AMOGH SYMPHONY: THE FIRST NEW TECH BAND I’VE ENJOYED IN AGES
So we get a sent a lot of technically and progressively-minded metal, and, honestly, most of it is the very definition of “riff salad.” Except that I’m tempted to call it “note soup,” ’cause, really, the music is just that flaccid. It seems like everyone and their mother can play these days, but no one knows how to actually structure a damn song. So all of these not-very-good-anyway bands ending up sounding more or less exactly the same.
Enter Amog Symphony, who were suggested to us by reader Jared Lucas.
This is a two-person band; Vishal J. Singh, who does the guitar/bass/synths/programming/sound effects, is from Mumbai, while Jim Richman, who plays the actual drums and does “metal percussion SFX,” is from Richmond. You would probably not guess that a dude from India and a dude from Virginia would make the best creative bedfellows, and I can’t tell from looking at Amog Symphony’s Bandcamp, Facebook, Soundcloud, or MySpace pages if they’re ever actually even in the same room or if they’re working together from half a world apart. But whatever they’re doing, it’s working.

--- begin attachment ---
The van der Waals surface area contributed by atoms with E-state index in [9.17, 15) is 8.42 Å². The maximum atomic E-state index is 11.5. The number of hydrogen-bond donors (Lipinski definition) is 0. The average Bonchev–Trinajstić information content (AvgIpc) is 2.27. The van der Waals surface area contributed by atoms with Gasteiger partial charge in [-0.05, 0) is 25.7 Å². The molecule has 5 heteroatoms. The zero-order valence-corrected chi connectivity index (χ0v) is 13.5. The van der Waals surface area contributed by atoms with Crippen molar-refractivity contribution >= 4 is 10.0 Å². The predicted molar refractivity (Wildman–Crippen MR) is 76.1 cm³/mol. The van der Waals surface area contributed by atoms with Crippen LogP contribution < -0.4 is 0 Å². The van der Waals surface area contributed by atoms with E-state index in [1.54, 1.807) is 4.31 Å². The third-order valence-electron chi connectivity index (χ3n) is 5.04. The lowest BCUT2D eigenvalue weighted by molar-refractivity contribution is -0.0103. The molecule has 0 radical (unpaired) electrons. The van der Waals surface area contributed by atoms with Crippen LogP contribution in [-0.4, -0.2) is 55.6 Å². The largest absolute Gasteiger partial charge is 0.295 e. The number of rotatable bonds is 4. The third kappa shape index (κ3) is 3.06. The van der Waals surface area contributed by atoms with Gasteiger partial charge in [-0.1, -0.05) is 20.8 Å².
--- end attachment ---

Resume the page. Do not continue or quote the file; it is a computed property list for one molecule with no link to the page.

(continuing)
The band is not perfect. Their album, The Quantum Hack Code, has a LOT of sci-fi dork narration by Chela Harper (it sounds an awful lot like Kathleen Blanchard’s V.O. at the opening of Escape from New York). And I am a dork, so that doesn’t bother me, except that I don’t think this is the best vehicle for conveying those kinds of stories — the music is instrumental, meaning it requires the listener to engage with it on some kind of visceral level, beyond that which can be described via traditional forms of communication. So telling me that music is about Osiris 1 and his polymorphic infection and his viral clone, Proteus, and whatever else the fuck is going on here… well, it’s kind of limiting, no?
But that’s really my only complaint about the album, at least after an initial listen.
Yeah, it’s show off-y as fuck, and yeah, djent has been done to death, but this music always sounds like, well, music. And good music! Not just a bunch of ideas tossed into a blender and presented as a final composition.
And it has its own personality, thanks to the straight-up techno parts of each song, which are far beyond the elements of electronica that so many bands of this ilk are currently employing. And the techno stuff works! It’s not annoying. It actually adds to the song. It would work as its own thing. And it makes Amogh Symphony stand out from the crowd.
Go to Amogh Symphony’s Bandcamp page to listen to The Quantum Hack Code in its entirety. You can also download it for just eight bucks.